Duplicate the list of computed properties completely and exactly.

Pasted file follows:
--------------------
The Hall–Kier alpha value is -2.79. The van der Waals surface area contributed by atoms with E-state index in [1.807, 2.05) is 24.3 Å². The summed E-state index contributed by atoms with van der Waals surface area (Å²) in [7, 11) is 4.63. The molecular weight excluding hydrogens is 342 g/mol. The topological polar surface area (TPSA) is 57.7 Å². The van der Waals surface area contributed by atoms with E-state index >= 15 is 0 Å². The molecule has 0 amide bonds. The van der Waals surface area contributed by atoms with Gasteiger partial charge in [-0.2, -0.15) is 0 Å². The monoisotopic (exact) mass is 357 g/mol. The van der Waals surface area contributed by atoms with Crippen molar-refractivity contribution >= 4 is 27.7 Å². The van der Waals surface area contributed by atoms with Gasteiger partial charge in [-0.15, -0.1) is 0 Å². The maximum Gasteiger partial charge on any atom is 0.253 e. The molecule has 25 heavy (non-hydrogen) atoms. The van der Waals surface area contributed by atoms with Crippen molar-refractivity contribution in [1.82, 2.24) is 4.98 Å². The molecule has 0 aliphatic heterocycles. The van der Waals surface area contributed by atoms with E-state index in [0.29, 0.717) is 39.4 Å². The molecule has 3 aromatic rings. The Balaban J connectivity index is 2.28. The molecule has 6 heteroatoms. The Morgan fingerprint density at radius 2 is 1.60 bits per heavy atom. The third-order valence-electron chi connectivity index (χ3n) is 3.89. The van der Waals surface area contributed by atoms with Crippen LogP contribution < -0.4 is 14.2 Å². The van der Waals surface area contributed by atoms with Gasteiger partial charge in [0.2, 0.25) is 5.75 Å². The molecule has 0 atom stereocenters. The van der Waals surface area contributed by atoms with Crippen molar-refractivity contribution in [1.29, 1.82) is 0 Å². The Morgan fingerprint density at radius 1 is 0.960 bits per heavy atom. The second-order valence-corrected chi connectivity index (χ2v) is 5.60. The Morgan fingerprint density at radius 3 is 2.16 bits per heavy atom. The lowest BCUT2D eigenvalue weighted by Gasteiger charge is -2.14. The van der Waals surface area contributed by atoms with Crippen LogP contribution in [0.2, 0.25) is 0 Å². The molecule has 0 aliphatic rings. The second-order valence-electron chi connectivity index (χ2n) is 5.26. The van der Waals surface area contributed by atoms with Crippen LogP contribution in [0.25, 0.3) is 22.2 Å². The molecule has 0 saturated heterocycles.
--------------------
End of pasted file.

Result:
The Hall–Kier alpha value is -2.79. The van der Waals surface area contributed by atoms with E-state index in [1.807, 2.05) is 24.3 Å². The summed E-state index contributed by atoms with van der Waals surface area (Å²) in [7, 11) is 4.63. The molecular weight excluding hydrogens is 342 g/mol. The topological polar surface area (TPSA) is 57.7 Å². The van der Waals surface area contributed by atoms with E-state index >= 15 is 0 Å². The molecule has 0 amide bonds. The van der Waals surface area contributed by atoms with Gasteiger partial charge in [-0.2, -0.15) is 0 Å². The monoisotopic (exact) mass is 357 g/mol. The van der Waals surface area contributed by atoms with Crippen molar-refractivity contribution >= 4 is 27.7 Å². The van der Waals surface area contributed by atoms with Gasteiger partial charge in [-0.15, -0.1) is 0 Å². The maximum Gasteiger partial charge on any atom is 0.253 e. The molecule has 25 heavy (non-hydrogen) atoms. The van der Waals surface area contributed by atoms with Crippen molar-refractivity contribution in [1.82, 2.24) is 4.98 Å². The molecule has 0 aliphatic heterocycles. The van der Waals surface area contributed by atoms with E-state index in [0.29, 0.717) is 39.4 Å². The molecule has 3 aromatic rings. The Balaban J connectivity index is 2.28. The molecule has 6 heteroatoms. The Morgan fingerprint density at radius 2 is 1.60 bits per heavy atom. The third-order valence-electron chi connectivity index (χ3n) is 3.89. The van der Waals surface area contributed by atoms with Crippen LogP contribution < -0.4 is 14.2 Å². The van der Waals surface area contributed by atoms with Gasteiger partial charge in [0.2, 0.25) is 5.75 Å². The molecule has 0 atom stereocenters. The van der Waals surface area contributed by atoms with Crippen molar-refractivity contribution in [1.29, 1.82) is 0 Å². The Morgan fingerprint density at radius 1 is 0.960 bits per heavy atom. The second-order valence-corrected chi connectivity index (χ2v) is 5.60. The Morgan fingerprint density at radius 3 is 2.16 bits per heavy atom. The lowest BCUT2D eigenvalue weighted by Gasteiger charge is -2.14. The van der Waals surface area contributed by atoms with Crippen LogP contribution in [0.2, 0.25) is 0 Å². The molecule has 0 aliphatic rings. The second-order valence-electron chi connectivity index (χ2n) is 5.26. The van der Waals surface area contributed by atoms with Crippen LogP contribution in [0.25, 0.3) is 22.2 Å². The molecule has 0 saturated heterocycles.